On another forum today someone was talking about looking forward to the L-Tryptophan nap. I realized that in 43 years, I have never once sat down to a Thanksgiving dinner at which the goal was gorging myself.
Of course, the first 18 years that was because we didn't celebrate at all. Raised as a Jehovah's Witness, no holidays were celebrated. Even birthdays were marked by no more than being another year older.
My earliest Thanksgiving memory is in second grade. My parents had made sure I had the appropriate notes and whatnot for the teacher to excuse me from all holiday projects at the beginning of the year. I didn't make a decorated bag or cut-out pumpkins for Halloween or a flag for Veterans day. I got to work on a random non-Holiday project each time.
The Thanksgiving Day craft was creating Pilgrim or Indian outfits out of construction paper and other materials. I was given my usual make-work craft and had finished that. Being the independent thinker and doer I already was, I went to the teacher and told her that I knew my parents had excused me but that I wanted to participate. I remember the Pilgrim bonnet and apron I made and happily wore at our little feast - lunch out at one of the long benches.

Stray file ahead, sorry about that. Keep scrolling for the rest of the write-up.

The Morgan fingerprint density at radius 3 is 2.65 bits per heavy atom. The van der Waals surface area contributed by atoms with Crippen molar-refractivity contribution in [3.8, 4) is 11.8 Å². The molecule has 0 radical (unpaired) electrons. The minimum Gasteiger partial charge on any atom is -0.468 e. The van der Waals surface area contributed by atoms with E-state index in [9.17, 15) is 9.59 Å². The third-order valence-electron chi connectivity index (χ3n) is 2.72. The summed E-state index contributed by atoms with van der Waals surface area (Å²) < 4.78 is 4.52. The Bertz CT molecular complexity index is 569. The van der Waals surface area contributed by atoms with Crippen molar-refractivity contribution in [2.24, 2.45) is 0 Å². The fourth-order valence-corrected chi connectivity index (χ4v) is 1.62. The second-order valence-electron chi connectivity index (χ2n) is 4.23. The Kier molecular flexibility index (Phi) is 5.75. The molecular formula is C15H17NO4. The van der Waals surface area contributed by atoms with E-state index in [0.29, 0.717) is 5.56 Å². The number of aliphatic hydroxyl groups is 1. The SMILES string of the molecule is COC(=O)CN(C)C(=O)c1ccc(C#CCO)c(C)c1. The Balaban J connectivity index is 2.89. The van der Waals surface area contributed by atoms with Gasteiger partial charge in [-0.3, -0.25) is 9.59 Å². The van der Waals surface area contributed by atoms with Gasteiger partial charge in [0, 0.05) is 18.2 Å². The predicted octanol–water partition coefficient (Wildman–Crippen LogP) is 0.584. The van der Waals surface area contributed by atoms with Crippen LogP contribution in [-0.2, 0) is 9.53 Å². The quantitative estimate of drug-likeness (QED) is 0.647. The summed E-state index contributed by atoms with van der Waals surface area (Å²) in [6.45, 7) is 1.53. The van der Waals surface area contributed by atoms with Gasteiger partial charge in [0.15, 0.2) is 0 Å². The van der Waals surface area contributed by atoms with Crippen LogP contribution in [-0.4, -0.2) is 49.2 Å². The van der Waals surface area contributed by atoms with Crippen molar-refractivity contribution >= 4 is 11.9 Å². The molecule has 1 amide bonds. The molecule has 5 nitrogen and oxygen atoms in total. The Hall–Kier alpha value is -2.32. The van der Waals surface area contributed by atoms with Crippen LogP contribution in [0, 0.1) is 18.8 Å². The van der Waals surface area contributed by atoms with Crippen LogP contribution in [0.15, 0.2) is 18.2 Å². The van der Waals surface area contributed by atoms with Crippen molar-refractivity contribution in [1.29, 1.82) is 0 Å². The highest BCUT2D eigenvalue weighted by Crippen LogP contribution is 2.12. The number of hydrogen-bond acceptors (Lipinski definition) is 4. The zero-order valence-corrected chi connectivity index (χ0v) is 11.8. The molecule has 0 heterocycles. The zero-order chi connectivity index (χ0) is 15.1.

(( Yes, I realize in retrospect that it seems like the teacher was helping me do something my parents said "no" to, but if I remember right the excuse notes they sent didn't outright say I couldn't do things, just that I could not be pressured and had to be offered alternative activities. It's the difference between a doctor's orders to stay off a foot and having an doctor's excuse to get out of P.E. if a foot hurts too much. The latter is left to the discretion of the person whether to do or not. ))